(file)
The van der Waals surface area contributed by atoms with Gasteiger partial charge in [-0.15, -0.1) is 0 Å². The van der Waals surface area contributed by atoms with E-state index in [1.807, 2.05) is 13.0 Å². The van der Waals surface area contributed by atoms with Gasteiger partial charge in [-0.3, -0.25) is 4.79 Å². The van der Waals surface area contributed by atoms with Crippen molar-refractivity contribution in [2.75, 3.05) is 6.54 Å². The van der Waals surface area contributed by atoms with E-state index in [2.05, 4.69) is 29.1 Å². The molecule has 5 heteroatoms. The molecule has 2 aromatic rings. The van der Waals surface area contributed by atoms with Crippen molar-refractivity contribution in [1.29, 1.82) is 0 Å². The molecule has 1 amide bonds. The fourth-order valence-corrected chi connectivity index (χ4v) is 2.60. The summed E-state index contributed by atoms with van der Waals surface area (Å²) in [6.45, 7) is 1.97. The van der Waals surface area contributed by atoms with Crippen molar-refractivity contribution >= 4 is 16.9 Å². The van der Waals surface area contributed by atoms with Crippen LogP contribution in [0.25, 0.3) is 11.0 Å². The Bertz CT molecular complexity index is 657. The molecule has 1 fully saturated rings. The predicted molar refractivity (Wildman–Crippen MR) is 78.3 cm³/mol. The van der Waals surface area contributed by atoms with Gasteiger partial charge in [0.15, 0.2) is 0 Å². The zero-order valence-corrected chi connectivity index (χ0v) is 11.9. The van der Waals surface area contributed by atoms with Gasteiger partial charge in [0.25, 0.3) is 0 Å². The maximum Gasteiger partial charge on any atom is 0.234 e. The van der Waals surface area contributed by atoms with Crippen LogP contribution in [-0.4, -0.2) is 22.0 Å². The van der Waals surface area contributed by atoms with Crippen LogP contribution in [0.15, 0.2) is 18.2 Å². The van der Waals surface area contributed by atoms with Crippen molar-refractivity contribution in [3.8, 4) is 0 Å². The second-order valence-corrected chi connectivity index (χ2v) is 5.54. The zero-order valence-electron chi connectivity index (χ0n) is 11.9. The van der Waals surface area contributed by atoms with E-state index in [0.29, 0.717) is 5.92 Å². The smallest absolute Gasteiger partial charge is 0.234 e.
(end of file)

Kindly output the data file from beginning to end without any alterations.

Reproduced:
The van der Waals surface area contributed by atoms with Gasteiger partial charge in [-0.15, -0.1) is 0 Å². The van der Waals surface area contributed by atoms with E-state index in [1.807, 2.05) is 13.0 Å². The van der Waals surface area contributed by atoms with Gasteiger partial charge in [-0.3, -0.25) is 4.79 Å². The van der Waals surface area contributed by atoms with Crippen molar-refractivity contribution in [2.75, 3.05) is 6.54 Å². The van der Waals surface area contributed by atoms with E-state index in [2.05, 4.69) is 29.1 Å². The molecule has 5 heteroatoms. The molecule has 2 aromatic rings. The van der Waals surface area contributed by atoms with Crippen molar-refractivity contribution in [1.29, 1.82) is 0 Å². The molecule has 1 amide bonds. The fourth-order valence-corrected chi connectivity index (χ4v) is 2.60. The summed E-state index contributed by atoms with van der Waals surface area (Å²) in [6.45, 7) is 1.97. The van der Waals surface area contributed by atoms with Crippen molar-refractivity contribution >= 4 is 16.9 Å². The van der Waals surface area contributed by atoms with Crippen LogP contribution in [0.25, 0.3) is 11.0 Å². The Bertz CT molecular complexity index is 657. The molecule has 1 fully saturated rings. The predicted molar refractivity (Wildman–Crippen MR) is 78.3 cm³/mol. The van der Waals surface area contributed by atoms with Gasteiger partial charge in [0.15, 0.2) is 0 Å². The zero-order valence-corrected chi connectivity index (χ0v) is 11.9. The van der Waals surface area contributed by atoms with Gasteiger partial charge in [0.25, 0.3) is 0 Å². The maximum Gasteiger partial charge on any atom is 0.234 e. The van der Waals surface area contributed by atoms with Crippen LogP contribution in [-0.4, -0.2) is 22.0 Å². The van der Waals surface area contributed by atoms with Crippen LogP contribution in [0.15, 0.2) is 18.2 Å². The van der Waals surface area contributed by atoms with Crippen molar-refractivity contribution in [3.8, 4) is 0 Å². The second-order valence-corrected chi connectivity index (χ2v) is 5.54. The zero-order valence-electron chi connectivity index (χ0n) is 11.9. The van der Waals surface area contributed by atoms with E-state index in [0.29, 0.717) is 5.92 Å². The smallest absolute Gasteiger partial charge is 0.234 e.